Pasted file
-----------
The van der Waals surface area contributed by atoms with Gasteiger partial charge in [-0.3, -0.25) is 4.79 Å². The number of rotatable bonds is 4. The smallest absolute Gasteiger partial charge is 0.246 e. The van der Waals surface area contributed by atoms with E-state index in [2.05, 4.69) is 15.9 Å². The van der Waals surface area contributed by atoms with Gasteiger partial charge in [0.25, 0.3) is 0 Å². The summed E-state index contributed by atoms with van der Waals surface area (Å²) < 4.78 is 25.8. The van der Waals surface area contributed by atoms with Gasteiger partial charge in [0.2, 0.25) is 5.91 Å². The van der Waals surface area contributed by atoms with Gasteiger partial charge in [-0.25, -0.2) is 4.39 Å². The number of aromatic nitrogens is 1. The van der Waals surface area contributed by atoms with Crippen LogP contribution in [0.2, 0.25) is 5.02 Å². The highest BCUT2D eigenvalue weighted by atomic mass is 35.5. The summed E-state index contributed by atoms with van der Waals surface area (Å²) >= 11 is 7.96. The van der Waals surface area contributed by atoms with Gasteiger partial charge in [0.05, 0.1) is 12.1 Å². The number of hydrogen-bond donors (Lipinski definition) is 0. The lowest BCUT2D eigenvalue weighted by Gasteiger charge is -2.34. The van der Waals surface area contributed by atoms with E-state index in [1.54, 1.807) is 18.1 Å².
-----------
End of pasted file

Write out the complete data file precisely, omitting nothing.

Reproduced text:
The van der Waals surface area contributed by atoms with Gasteiger partial charge in [-0.3, -0.25) is 4.79 Å². The number of rotatable bonds is 4. The smallest absolute Gasteiger partial charge is 0.246 e. The van der Waals surface area contributed by atoms with E-state index in [2.05, 4.69) is 15.9 Å². The van der Waals surface area contributed by atoms with Gasteiger partial charge in [0.25, 0.3) is 0 Å². The summed E-state index contributed by atoms with van der Waals surface area (Å²) < 4.78 is 25.8. The van der Waals surface area contributed by atoms with Gasteiger partial charge in [0.2, 0.25) is 5.91 Å². The van der Waals surface area contributed by atoms with Gasteiger partial charge in [-0.25, -0.2) is 4.39 Å². The number of aromatic nitrogens is 1. The van der Waals surface area contributed by atoms with Crippen LogP contribution in [0.2, 0.25) is 5.02 Å². The highest BCUT2D eigenvalue weighted by atomic mass is 35.5. The summed E-state index contributed by atoms with van der Waals surface area (Å²) >= 11 is 7.96. The van der Waals surface area contributed by atoms with Gasteiger partial charge in [0.05, 0.1) is 12.1 Å². The number of hydrogen-bond donors (Lipinski definition) is 0. The lowest BCUT2D eigenvalue weighted by Gasteiger charge is -2.34. The van der Waals surface area contributed by atoms with E-state index in [1.54, 1.807) is 18.1 Å².